For much of my life, I felt forgettable.
Growing up, I moved around a lot. I got used to short attachments, to the idea of fresh starts, to the notion that I faded easily from the minds of those I had become so attached to. I never forgot them. But as soon as I left, something in me would whisper “You don’t matter anymore. Not where you were. You are irrelevant.”
I carried those whispers like tattoos on my heart for years, and I didn’t even realize it.
Being raised by a single mother in church played a part. She was a good mom, but I didn’t fit in with the other, more “proper” families. I didn’t come from good church stock. Oh, how I tried to blend. But when Christian parents make play dates for their kids, they’re careful about it. I can see now, that they were mostly well intentioned or unaware of my pain. They weren’t actively trying to hurt me, or my mother.
People mostly don’t realize the damage they can cause by their inaction, because they aren’t looking for it. But it can slice through someone’s skin just as deeply.
In the meantime, I found solace in the idea that my smallness and invisibility have become my comfort zone. It has felt both safe and unsettling, the idea that I slip through the minds of others as easily as I arrive.
But there’s a flip side.
I have hurt people. I have broken humans, cut them with my words and discarded their value with my actions. I have been a mediocre friend at times, a shell of a mother or wife at times. Haven’t most of us?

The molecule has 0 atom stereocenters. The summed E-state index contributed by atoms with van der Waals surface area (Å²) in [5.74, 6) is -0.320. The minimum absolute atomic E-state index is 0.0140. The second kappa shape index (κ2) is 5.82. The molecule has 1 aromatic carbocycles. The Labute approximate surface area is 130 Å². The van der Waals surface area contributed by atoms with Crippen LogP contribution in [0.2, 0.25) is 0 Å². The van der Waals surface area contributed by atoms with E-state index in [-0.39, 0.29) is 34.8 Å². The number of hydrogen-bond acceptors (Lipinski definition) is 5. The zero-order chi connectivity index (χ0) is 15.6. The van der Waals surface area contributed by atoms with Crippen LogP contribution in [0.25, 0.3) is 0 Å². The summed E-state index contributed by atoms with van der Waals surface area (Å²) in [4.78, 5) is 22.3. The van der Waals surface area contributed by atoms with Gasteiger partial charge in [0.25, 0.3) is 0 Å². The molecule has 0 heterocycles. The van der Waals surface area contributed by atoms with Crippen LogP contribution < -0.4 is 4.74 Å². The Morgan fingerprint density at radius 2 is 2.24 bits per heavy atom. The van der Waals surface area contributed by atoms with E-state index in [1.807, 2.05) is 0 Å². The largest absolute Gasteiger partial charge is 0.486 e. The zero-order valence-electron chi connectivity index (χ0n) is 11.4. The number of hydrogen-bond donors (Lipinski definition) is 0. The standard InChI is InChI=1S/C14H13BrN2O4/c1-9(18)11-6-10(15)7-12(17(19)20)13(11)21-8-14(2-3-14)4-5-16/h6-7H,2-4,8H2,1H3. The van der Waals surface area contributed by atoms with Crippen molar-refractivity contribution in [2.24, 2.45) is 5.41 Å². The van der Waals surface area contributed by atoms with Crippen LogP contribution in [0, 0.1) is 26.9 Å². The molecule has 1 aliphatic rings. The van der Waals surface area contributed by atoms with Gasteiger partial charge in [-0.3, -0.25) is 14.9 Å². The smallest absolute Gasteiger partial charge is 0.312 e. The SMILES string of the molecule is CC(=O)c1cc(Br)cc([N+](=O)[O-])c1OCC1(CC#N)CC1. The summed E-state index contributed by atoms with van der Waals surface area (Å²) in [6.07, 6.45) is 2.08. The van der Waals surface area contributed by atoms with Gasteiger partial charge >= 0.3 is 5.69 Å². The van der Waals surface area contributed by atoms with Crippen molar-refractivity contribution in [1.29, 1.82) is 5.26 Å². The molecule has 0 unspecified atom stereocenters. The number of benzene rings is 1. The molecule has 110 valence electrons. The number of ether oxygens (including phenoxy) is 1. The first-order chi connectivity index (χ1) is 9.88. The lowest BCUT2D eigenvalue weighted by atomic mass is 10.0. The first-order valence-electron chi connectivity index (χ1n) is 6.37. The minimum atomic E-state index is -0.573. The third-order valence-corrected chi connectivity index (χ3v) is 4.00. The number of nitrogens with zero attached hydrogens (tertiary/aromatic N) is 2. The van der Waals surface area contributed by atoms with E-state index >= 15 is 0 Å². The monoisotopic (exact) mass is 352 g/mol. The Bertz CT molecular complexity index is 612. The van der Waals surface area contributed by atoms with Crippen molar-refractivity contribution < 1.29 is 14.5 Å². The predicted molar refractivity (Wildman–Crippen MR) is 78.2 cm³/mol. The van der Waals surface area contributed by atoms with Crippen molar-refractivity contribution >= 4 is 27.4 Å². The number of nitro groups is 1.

My own deepest hurts have transformed themselves into both a weapon to wield and a mask to hide behind.
Hurt people, hurt people. That’s what they say.
There is a part of me that desperately wants to know and be known. I want leave imprints on hearts. I want them to see Jesus and His love when they see me. I want to share my heart and His heart. I crave depth and intimacy and intensity.
Sometimes I have felt like I’m too much. The thought of rejection still leaves me frozen at times. My thoughts can be constant and overwhelming. I’ve created the idea that it’s not fair to impose a giant ball of me onto someone else. If people knew all of the things, it would overtake them and damage them. Maybe that’s arrogant of me. I don’t know.
Here’s what I do know:
I want to create beauty more than I want to be invisible. My God is good, and He is kind. And I would rather shout that from rooftops than hide in basements, shaking.
I want to be a peacemaker. And that means speaking up and joining in. It means having the hope that things will be beautiful and that people can change. It means having the courage to say something and do something about injustice. And God has a lot to say about injustice.
Peacemaking looks like troublemaking to those who prefer order over humanity. It looks messy and raw and real. It isn’t reckless: it speaks in wisdom. But it speaks.
The truth is that I might be too much. There will likely be people who wrinkle their noses at my thoughts and shake their heads at my beliefs. Some would say that those aren’t my people. I used to think that. But what if maybe they ARE my people, and I am theirs, and we just don’t know it?
Love God, and love others. All the others.
I choose to love, to care for. And for now, on this journey, that looks like giving and opening up. It’s time for the mask, the shield, to go.